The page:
MarginaliaA letter of the brethren of Fraunce to the brethrē of Asia.THe greatnes of this our tribulation, the furious rage of the Gentiles against vs, & the tormentes which the blessed martyrs suffered, neither can we in wordes, nor yet in writing exactly, as they deserue, set forth. For the aduersary with all his force gaue his endeuor to the working of such preparatiues, as he himselfe listed, against his tyrannous comming, & in euery place practised he and instructed his ministers, how in most spitefull maner to set them against the seruauntes of God: so that not onely in our houses shoppes and markets we were restrained, but also were vniuersally cōmaunded, that none (so hardy) should be sene in any place. But God hath alwaies mercy in store and tooke out of their hands such as were weake amongst them, and other some did he set vp as firme and immoueable pillers, which by sufferance were able to abide all violent force, and valiantly to withstand the enimie, induring all their opprobrious punishment they could deuise: to cōclude, they fought this battell for that intent to come vnto Christ, esteming their great troubles but as light: therby shewing that al that may be suffered in this present life, is not able to counteruayle the great glorye which shall be shewed vpō vs after this life. And first they patiently suffered whatsouer the multitude of frantike people running vpon head did vnto them, as railings, scourgings, drawynges and hailings, flynging of stones, imprisoninges, & what other thing soeuer the rage of the multitude are wōt to vse and practise against their professed enimies. Then afterwarde they being led into the marked place, and there iudged of the Captayne and rest of the Potentates of the Citie, after their confession made openly before the multitude were commaunded againe to prisō, vntil the returne of their chiefe gouernor. After this they being brought before him, and he vsing all extremity that possibly he might against them: One Vetius Epagathus, MarginaliaVetius Epagathus Martir.one of the brethren, replenished with feruent zeale, both towards god and his brethren (whose conuersation, although he were a young man was counted as perfect, as was the life of Zachary the Priest, for he walked diligently in al the commaundements and iustifications of the Lord, and in all obedience towards his brethren blamles) he hauing within him the feruent zeale of loue, and spirit of god, could not suffer that wicked iudgement which was giuen vpon the Christians but being vehemently displeased, desired that the Iudge woulde heare the excuse which he was minded to make in the behalfe of the christians, in whom saith he is no impietie founde, But the people cryed againe to those that were assistentes wt the chiefe Iustice, that it might not be so (for indede he was a noble man borne) neither did the Iustice graunt him his lawfull request, but onely asked him whether he himselfe were a Christian or not. And he immediatly with a loude and boulde voice, aunswered and sayde, I am a Christian. MarginaliaThe stoutnes of a godly young man.And thus was he receiued into the felowship of the martirs, and called the aduocate of the Christians. And he hauing the spirite of God more plentifully in time, then had Zachary, the abundaunce thereof he declared, in that he gaue his life in the defence of his brethren,being a true disciple of Christ, following the Lamb whersoeuer he goeth.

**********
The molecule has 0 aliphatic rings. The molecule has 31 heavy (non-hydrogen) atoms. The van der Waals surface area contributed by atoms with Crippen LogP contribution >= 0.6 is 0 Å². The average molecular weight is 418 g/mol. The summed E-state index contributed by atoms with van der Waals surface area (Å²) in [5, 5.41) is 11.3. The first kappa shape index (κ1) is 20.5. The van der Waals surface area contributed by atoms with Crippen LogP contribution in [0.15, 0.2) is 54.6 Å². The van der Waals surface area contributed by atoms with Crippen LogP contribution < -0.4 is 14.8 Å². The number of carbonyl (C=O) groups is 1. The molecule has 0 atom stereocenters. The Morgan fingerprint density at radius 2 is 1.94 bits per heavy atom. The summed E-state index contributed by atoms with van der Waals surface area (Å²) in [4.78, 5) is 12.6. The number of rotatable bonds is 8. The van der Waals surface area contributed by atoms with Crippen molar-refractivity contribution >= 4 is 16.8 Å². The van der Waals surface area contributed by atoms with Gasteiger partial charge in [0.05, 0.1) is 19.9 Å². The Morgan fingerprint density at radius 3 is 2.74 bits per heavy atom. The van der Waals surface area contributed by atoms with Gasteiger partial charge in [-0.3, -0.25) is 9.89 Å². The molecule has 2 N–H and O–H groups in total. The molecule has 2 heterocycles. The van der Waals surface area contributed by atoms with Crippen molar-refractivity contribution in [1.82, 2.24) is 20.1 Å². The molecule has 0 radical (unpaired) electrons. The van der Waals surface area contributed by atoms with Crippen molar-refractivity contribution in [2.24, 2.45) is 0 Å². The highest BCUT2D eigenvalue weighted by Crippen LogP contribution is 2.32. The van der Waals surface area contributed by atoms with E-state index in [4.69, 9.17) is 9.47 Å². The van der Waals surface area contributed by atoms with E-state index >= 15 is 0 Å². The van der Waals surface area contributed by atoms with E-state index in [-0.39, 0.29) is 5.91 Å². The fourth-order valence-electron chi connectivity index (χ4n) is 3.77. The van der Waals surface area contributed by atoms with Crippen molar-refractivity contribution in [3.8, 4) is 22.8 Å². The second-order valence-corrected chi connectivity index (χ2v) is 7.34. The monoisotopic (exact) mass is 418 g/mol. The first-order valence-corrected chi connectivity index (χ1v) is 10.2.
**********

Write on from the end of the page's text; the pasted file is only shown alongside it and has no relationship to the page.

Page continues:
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By this mans example the rest of the Martirs were the more animated to martirdome, and made more ioious with al courage of mind to accomplish the same. Some other there were vnready and not so well prepared, and as yet weak, not well able to beare the vehemency of so great conflict: MarginaliaThe faynting of certaine weake Christians.of whom x. there were in number, that faynted, ministring to vs much heauines & lamentation. Who by their example caused the rest which were not yet apprehēded, to be lesse willing thereunto. Then were we all for the variablenes of confession not a litle astonied: not þt we feared the punishment intended against vs, but rather as hauing respect to the ende, and fearing least any shoulde fal. Euery day there were apprehended such as were worthy to fulful the number of them which were fallen. In so much that of two churches, such as were chiefest, & which were the principall gouernors of our Churches were apprehended. With these also certeine of the Ethnicks, being our men seruaunts, were apprehended (for so the gouernour commaunded, that all of vs ingenerall without any respect, should be taken) which seruants being ouercome by Sathan, and fearing the torments which they saw the Saintes doe suffer, being also compelled thereunto by the meanes of the souldiers, fained against vs that we kept the feastinges of Thiestes, and incest of Oedipus, and many such other crimes, which are neither to be remembred, nor named of vs, nor yet to bee thought that euer any man would commit the like. MarginaliaFalse slaunders of the Christians.